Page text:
Putting it all Together: The Technicalities, Finding Generators, and Equipping Nursing Centers

This is the final piece in our three-part series reporting on the Emergency Preparedness Summit held in Tallahassee on September 23rd. Read part one and part two here.
 
A panel of electrical engineers, generator contractors and power company executives next explained some of the technical decisions and processes in equipping a facility with a backup generator.

Did you know?

Generators are commonly required for safety systems (exit lights and smoke detectors), some overhead lights and some outlets, such as those that could power health devices. There are requirements about maintaining “Temperatures to protect patient health and safety and for the safe and sanitary storage of provisions.” (CMS Emergency Preparedness conditions (b)(ii)(A))
 
But the new Florida standard requires generators to power air conditioning that will “Ensure ambient temperatures will be maintained at 80 degrees or less for a period of a minimum of ninety-six (96) hours in the event of the loss of electrical power.”

The electrical requirements for air conditioning are considerably greater than for lighting and safety equipment.

Read more about preventing power outages here.
 
Depending on the size of the facility, the generator would be the size of an SUV or larger, with a correspondingly large fuel tank (550 gallons to over 1000 gallons). This equipment is expensive, custom-configured, and requires both space and its own safety plan.
 
Additional wiring would be required within the facility, to connect the generator to the air conditioning units. Including design, approval, construction, installation, and testing, this is generally a 9-18-month process. In other words, if every nursing home in Florida started now, few would be operational by NEXT hurricane season.
 
The costs associated with such a system are enormous, often exceeding $100,000 for a moderately sized facility. Some facilities will not be able to find the space to safely install a generator and fuel tanks due to their urban location or proximity to other buildings.

Regulations and Steps for Equipping Nursing Centers with Generators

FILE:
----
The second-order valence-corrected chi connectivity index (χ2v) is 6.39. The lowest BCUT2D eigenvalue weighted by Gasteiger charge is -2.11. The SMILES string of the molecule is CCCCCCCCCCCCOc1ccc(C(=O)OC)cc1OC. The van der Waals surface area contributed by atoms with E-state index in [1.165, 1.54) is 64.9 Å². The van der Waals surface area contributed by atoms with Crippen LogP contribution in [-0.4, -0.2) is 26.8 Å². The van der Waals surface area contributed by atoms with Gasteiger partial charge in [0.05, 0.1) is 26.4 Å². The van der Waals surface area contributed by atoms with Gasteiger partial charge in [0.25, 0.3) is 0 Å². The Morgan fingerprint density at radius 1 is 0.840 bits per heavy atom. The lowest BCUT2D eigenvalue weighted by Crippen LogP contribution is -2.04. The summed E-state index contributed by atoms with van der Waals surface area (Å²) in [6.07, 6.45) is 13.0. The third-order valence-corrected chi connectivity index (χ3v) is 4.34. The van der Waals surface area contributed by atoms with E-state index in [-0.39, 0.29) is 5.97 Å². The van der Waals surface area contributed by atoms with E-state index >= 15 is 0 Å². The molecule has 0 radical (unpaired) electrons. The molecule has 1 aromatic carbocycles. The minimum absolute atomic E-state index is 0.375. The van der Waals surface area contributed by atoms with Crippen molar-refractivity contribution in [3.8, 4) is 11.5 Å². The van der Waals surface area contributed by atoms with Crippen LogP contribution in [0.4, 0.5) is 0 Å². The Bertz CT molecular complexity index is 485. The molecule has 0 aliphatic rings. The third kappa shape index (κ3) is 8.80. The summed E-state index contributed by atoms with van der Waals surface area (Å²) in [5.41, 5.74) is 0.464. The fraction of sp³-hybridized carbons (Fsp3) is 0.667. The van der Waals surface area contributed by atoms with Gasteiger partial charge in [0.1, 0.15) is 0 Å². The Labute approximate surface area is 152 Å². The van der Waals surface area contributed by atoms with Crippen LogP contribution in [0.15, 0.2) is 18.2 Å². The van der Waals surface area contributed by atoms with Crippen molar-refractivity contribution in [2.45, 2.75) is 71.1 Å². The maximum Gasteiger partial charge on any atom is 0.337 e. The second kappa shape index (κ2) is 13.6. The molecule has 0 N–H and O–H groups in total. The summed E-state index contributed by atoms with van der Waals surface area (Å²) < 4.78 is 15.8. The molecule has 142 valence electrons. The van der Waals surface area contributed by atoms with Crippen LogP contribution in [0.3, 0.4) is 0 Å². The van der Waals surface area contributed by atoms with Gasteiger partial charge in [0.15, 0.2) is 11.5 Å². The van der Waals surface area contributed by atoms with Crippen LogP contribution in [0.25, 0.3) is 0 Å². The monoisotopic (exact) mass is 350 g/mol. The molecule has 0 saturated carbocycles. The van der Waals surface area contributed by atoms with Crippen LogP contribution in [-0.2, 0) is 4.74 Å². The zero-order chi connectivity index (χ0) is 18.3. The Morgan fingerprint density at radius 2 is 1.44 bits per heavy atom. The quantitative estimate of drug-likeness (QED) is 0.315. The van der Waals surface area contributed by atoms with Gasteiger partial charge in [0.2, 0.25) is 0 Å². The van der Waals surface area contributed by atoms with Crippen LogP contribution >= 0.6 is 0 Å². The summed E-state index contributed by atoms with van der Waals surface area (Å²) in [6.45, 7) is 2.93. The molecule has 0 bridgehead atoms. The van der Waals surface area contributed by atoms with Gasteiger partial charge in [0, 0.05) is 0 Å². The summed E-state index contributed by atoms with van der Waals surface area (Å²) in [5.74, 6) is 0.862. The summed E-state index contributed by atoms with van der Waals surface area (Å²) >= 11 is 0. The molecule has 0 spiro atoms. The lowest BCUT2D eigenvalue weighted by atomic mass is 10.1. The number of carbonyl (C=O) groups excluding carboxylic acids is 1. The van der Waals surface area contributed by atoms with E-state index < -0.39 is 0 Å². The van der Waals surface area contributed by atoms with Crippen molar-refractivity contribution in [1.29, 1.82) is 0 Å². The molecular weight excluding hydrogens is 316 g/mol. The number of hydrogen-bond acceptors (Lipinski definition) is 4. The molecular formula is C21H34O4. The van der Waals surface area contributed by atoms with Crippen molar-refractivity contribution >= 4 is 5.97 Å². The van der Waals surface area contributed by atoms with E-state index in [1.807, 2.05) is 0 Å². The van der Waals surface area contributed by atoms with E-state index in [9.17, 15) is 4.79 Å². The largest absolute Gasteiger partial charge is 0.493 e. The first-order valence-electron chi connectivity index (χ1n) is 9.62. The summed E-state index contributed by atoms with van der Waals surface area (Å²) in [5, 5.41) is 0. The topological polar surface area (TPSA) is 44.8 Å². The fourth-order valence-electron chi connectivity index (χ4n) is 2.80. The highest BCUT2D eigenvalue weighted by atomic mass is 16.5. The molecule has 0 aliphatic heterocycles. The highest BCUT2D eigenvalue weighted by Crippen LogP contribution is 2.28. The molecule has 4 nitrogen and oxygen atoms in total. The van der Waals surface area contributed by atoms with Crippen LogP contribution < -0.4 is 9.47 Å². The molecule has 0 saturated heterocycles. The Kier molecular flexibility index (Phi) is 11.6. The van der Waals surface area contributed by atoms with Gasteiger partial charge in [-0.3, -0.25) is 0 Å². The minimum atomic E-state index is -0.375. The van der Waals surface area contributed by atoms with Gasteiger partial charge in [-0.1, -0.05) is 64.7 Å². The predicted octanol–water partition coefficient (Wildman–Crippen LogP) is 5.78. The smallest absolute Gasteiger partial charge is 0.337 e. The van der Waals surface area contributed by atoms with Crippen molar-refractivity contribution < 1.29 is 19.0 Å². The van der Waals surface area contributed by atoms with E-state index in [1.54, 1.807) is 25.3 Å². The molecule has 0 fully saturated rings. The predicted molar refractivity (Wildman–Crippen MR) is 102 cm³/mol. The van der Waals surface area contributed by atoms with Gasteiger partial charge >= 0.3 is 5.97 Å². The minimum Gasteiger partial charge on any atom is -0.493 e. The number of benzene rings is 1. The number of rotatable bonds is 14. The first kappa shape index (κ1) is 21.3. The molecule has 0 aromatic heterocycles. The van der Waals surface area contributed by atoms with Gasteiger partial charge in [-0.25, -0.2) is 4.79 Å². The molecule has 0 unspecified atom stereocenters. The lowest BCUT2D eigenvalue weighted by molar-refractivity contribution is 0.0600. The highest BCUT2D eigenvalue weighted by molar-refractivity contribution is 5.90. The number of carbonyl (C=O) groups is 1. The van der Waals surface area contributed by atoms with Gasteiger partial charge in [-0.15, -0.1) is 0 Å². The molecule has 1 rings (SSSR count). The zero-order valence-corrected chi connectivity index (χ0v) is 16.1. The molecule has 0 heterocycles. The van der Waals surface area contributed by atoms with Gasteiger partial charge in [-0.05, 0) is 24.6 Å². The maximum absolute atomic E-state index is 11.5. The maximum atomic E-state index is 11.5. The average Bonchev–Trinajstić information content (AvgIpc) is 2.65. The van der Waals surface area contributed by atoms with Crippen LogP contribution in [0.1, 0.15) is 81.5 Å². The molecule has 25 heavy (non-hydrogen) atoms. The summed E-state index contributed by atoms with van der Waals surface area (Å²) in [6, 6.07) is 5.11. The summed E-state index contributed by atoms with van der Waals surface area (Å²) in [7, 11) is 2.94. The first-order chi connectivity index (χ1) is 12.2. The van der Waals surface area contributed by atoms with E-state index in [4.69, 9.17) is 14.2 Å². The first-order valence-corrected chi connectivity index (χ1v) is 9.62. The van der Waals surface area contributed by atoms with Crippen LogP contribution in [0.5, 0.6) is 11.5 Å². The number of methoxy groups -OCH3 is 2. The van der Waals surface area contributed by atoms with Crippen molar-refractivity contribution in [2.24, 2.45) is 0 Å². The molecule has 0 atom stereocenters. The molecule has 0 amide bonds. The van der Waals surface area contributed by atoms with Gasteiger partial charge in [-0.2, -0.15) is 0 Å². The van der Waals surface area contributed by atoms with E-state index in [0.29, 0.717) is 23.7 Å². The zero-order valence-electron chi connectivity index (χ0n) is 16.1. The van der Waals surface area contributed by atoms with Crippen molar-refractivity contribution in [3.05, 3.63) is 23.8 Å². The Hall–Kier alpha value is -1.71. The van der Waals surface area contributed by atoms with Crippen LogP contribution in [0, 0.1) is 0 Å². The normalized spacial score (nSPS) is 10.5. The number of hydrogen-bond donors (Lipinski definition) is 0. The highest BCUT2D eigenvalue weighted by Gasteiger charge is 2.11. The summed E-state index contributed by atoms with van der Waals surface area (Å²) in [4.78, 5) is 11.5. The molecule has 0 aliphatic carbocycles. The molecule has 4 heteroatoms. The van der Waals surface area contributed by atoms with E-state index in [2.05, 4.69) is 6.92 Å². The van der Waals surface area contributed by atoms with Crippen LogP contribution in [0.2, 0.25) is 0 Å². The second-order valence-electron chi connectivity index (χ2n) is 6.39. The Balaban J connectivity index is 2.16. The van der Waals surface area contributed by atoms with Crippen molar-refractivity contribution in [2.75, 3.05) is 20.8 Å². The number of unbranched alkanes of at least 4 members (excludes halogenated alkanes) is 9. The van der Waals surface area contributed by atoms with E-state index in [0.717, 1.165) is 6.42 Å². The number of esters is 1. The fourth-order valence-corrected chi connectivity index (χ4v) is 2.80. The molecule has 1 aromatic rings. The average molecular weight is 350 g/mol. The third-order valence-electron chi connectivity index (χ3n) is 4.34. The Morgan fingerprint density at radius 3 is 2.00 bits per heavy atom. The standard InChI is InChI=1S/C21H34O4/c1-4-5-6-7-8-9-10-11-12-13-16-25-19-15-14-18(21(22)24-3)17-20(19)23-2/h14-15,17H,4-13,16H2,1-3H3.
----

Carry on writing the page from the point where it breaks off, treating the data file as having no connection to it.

Under current Florida law (and in most states) installation of a generator and large-capacity fuel tank (or gas lines) requires local building and fire code review and approval. This necessary step increases costs and delays construction beyond the requirements of the new emergency rule. The Secretary of Florida’s Agency for Health Care Administration said at the conference, “We may well see that there were more deaths during Irma from carbon monoxide poisoning than from heat stress,” it is imperative that safety rules be followed carefully.
 
In the final session, state lawmakers, an accountant, and others spoke about funding sources for the installation of generators. Apparently, when fire sprinkler regulations were enacted earlier this century, various loan guarantee programs and other funding mechanisms were put in place to balance the costs against the benefits. There are currently no such funding opportunities for compliance with the Florida law. At best, Lorne Simmons, CPA, from Moore Stephens Lovelace, said that facilities might be able to bill Medicaid $.75 per patient per day for this improvement, creating a 15- to 20-year payback on installation investment.
 
The elected representatives discussed their role in establishing a more permanent law than the governor’s emergency rule, and they spoke with candor about the political process and its fallout. State Representative Jason Brodeur from Sanford expressed this very reasonable concern: “The easy thing to do (politically) is to pass the Governor’s rule as law. But we need to do it right. If we increase costs of nursing home care, especially for smaller facilities, we’ll have many of them close, and we’ll have thousands more homeless seniors across the state. We have to seek balance.”
 
We’ll continue to follow this issue, tracking it across the country. If you hear of local or state efforts please let us know. We also created a special page with Florida regulatory information and CPR’s services for Florida healthcare facilities and coalitions.
 
Is your nursing home ready for the November 15th deadline? Contact us for a FREE consultation today.
Categories: Healthcare
Topics: Florida, LTC

Find Articles by:

  • We'd Love to Hear Your Comments

    0 Comments

    Related Articles: CMS Rules for Healthcare Providers

    Annual Review of Emergency Preparedness Plan

        by Rick Christ Current CMS Emergency Preparedness Conditions of Participation require an annual review of your emergency preparedness plan. Under the proposed rule, the plan “must be evaluated and updated at least every 2 years.” Not in the rule, but in the...

    Why We Support More Detailed Exercise Standards

        by Rick Christ Currently, almost every provider type is required to participate in two exercises per year. One “should be” a “community full-scale exercise” while the other can be a tabletop. The original version of the current exercise standards was clearly...

    Do the Proposed Changes to Training Make Sense?

        by Rick Christ Currently, the typical CMS regulation says this about the training requirement: The training and testing program must be reviewed and updated at least annually. (1) Training program. The hospital must do all of the following:(i) Initial training in...

    What You Need to Know About the Proposed Rule Changes to CMS

        by Rick Christ Barely ten months into the enforcement period of the Emergency Preparedness Conditions of Participation, the Centers for Medicare and Medicaid Services (CMS) is proposing some rule changes that would “reform Medicare regulations that are identified...

    Our Newsletter

    Remember, we will NEVER share your email address or SPAM you.
    You may unsubscribe at any time.